When Jim Rumage, the superintendent of the only high school in Crane, Texas, sent a letter to parents warning them chlamydia was "on the rise" among students, he thought he was acting prudently. He didn't realise the notice would turn Crane – a 3,400-person oil boomtown with just one stoplight in the Chihuahua desert – into a national story, a painful, burning example of what happens when schools don't offer sex education.
Rumage told local media that 20 of his teenage students—about one in 15—had contracted the sexually transmitted disease, an outbreak that the Centers for Disease Control said reached "epidemic proportions." But only after MTV, People, the Washington Post, and The View had spread word about the story, did a surprising twist appear: Crane actually hadn't experienced a chlamydia outbreak at all.
Texas health officials told me Monday that the state has confirmed just four recent cases of chlamydia in all of Crane County; and in an interview today, Rumage said that three of those were his students. It turns out a local doctor had informed Rumage that 21 teens had been tested for chlamydia, not confirmed, and the school superintendent got a bit confused.
"When they said tested I probably thought confirmed, and I was just trying to be proactive and thought if they tested 20 people, there was some reason for it," Rumage told me.
But mistake that might have been happily forgotten in a remote West Texas town isn't as easily erased on the worldwide web. "It was a misunderstanding but people go for – for lack of a better word – BS," Rumage said. "I was trying to inform our parents and somehow the media got a hold of it and blew it totally out of proportion."
"What the hell would y'all be saying if I had said, 'I don't give a damn, let's sweep this under the rug?'" Rumage challenged me. "I don't have anything to hide. I did what I thought was best."
Now, as Crane students go about their routines of classes, band practice, church, and Sonic drive-thru meals, they bear a scarlet "C."
"This has been very upsetting to the students and the community, and now for it to come out that the outbreak isn't really true is even more devastating," the local high school band director, Daniel Todd, told me.
"Some of our kids even started being mean to each other placing blame without any facts," Todd added. "Now the town and students are trying to rally around each other saying, 'This isn't true, and we're going to stick together.' It's been a very painful process."
According to Crane cheerleading instructor Terra Willis, the local community has started rallying around the the hashtag #liftingupcrane, to combat the public battering. "Surrounding towns have been saying ugly things but the kids are good here," Willis told me. "There are a lot of good things happening in Crane people don't know about."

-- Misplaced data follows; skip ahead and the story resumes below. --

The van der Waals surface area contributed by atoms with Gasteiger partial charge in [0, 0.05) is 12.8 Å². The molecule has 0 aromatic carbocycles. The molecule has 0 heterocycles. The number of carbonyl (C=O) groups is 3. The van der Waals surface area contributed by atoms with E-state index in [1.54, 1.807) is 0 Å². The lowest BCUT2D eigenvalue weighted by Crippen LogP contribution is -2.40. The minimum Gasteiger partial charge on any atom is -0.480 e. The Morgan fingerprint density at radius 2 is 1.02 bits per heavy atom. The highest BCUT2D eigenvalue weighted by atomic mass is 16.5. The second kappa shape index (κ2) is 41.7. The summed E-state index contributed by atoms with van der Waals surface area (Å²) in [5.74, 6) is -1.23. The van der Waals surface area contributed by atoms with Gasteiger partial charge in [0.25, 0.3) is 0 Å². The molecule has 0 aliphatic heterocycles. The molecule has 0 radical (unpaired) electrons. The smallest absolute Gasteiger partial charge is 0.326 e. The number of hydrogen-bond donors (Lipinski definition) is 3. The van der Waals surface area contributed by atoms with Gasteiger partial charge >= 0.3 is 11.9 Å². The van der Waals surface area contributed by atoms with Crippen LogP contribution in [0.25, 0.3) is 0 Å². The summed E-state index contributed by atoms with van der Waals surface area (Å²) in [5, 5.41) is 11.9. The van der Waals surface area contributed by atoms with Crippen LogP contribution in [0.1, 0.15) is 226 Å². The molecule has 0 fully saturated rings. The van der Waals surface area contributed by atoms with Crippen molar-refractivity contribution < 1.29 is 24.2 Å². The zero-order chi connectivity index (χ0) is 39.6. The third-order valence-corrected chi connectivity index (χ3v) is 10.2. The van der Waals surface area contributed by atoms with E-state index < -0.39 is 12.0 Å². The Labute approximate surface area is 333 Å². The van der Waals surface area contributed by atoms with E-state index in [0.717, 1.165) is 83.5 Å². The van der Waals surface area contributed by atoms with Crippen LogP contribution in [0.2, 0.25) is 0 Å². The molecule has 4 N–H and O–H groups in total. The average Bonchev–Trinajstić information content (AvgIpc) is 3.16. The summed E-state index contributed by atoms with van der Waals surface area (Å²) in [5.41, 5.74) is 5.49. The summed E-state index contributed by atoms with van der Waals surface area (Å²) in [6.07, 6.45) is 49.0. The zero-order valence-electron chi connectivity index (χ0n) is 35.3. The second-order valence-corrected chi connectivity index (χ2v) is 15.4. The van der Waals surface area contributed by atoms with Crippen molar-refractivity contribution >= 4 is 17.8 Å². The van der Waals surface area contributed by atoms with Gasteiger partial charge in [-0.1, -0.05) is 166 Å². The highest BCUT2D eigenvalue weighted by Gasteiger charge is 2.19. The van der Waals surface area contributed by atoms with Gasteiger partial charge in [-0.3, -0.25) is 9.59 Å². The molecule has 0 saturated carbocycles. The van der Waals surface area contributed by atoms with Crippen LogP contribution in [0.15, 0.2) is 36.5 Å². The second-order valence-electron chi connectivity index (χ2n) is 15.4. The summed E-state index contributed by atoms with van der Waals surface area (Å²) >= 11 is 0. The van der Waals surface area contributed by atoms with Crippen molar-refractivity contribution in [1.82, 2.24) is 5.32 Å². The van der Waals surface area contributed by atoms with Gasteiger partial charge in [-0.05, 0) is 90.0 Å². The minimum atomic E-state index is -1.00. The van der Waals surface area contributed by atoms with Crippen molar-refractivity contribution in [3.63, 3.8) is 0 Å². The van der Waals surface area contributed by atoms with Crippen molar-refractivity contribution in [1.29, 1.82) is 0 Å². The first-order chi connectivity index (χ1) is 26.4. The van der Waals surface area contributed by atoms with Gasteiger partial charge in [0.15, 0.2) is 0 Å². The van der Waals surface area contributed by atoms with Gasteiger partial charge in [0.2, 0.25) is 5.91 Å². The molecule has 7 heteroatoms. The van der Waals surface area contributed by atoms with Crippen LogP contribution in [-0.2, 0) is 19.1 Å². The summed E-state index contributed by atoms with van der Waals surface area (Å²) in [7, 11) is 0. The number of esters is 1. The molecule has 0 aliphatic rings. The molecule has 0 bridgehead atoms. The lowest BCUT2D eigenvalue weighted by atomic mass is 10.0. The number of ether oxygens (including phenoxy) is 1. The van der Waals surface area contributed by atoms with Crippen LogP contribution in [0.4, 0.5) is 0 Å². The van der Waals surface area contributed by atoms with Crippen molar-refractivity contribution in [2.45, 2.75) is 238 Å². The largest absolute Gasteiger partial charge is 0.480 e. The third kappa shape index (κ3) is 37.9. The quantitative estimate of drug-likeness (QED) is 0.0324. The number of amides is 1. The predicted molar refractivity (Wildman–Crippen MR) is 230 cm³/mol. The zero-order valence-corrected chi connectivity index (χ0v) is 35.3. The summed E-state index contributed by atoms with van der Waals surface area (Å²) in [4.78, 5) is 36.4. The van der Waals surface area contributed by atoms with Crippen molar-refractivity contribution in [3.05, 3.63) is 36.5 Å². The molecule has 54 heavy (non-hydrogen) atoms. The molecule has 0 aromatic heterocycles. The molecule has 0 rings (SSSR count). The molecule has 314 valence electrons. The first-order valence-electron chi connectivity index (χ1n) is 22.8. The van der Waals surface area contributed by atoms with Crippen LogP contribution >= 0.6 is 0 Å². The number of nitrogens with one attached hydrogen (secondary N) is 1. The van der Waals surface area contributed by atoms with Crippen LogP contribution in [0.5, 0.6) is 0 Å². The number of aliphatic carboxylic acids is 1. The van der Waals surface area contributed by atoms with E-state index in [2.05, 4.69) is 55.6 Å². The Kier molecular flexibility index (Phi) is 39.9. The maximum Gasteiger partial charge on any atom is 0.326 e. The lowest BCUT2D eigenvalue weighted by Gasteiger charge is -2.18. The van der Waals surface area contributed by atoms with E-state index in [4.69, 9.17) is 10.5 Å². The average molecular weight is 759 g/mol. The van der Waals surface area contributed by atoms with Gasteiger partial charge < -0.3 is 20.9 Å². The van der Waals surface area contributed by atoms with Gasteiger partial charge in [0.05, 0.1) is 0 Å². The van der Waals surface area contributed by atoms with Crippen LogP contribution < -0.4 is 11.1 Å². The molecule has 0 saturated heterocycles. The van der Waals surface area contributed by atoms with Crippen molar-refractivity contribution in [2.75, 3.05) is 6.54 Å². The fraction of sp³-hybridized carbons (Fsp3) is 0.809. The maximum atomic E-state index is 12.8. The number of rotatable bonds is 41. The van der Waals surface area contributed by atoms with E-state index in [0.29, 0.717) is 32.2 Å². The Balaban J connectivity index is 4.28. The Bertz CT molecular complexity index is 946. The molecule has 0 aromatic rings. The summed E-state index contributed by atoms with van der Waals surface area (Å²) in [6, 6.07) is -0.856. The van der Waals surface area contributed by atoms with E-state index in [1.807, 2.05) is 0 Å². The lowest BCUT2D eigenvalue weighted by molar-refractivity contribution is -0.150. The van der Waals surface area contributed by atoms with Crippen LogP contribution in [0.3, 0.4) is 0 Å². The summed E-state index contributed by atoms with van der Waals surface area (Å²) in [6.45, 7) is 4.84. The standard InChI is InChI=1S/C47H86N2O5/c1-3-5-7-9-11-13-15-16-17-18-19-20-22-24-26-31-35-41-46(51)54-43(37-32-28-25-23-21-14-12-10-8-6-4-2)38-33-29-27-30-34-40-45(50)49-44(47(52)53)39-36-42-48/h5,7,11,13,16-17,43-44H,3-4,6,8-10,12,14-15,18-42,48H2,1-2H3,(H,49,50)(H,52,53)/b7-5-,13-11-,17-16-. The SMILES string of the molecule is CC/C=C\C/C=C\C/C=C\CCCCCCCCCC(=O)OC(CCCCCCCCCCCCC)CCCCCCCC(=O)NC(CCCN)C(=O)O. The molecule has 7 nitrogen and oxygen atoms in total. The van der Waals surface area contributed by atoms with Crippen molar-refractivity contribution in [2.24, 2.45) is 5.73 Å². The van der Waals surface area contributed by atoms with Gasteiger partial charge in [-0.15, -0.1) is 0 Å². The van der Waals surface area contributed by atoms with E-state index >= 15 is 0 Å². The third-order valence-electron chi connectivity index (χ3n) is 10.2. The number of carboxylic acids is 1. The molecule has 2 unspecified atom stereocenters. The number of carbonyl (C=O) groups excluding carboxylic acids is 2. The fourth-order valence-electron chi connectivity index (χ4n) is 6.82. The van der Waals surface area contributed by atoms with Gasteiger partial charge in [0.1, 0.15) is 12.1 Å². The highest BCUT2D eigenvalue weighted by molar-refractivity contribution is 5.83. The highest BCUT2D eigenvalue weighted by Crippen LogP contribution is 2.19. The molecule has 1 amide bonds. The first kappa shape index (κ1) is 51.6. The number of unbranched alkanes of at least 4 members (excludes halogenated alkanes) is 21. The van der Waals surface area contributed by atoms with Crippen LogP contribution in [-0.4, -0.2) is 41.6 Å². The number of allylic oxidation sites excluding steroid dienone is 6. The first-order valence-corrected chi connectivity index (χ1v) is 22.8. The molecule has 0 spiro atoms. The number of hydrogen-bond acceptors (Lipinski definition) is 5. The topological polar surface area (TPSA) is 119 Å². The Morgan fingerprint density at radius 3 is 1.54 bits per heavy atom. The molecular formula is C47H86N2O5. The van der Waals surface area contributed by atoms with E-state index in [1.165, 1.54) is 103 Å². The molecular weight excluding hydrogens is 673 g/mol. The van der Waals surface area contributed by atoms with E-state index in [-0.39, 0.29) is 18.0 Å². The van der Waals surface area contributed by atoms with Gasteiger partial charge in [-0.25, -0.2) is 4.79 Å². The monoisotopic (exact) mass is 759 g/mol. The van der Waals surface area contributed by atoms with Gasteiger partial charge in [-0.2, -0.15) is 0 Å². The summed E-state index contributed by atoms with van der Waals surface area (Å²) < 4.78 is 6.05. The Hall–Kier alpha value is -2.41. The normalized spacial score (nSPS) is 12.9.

"It doesn't take long for the whole world to turn on you," one Crane mom wrote in a recent #liftingupcrane Facebook post. "The real world is very cruel and there are mean and hateful people everywhere, but as a community we can change that."
As much torment as the false chlamydia alarm may have caused in Crane, it has also sparked a discussion about a subject long neglected in the Bible Belt hamlet: sexual education. The Crane school board will vote next week on a proposal to incorporate a sex ed class into local schools, a measure that Crane Independent School District's curriculum director hopes will pass.
"This did make us aware that we need some kind of abstinence or sex ed program," the director Yolanda Carr told me. The board voted against adding any program in April 2012, Carr said, because "it's small town USA and they thought they didn't need it."
Texas schools are not required to teach sex education. Those that do are required to teach abstinence-based programs, but can incorporate lessons about safe sex into the course. According to the Texas Freedom Network, a state civil liberties group, most districts refrain from even broaching the subject.
"From our research we found very few districts actually do teach sex ed and the ones that teach abstinence-only give misleading information, like scare tactics about false failure rates of condoms," Jose Medina, Texas Freedom Network's communications director, told me. "Abstinence-only programs do not work and we've found that in our research."
Despite the recent spotlight on STDs in Crane, though, there are still holdouts who prefer a "don't ask, don't tell approach" when it comes to teen sex. "Even if we had a serious, expensive sex education program here, the few incidents could happen that did," Todd insisted. "And you're going to have half the parents thinking, 'I don't want my kids taught that.' It's a very tough issue."
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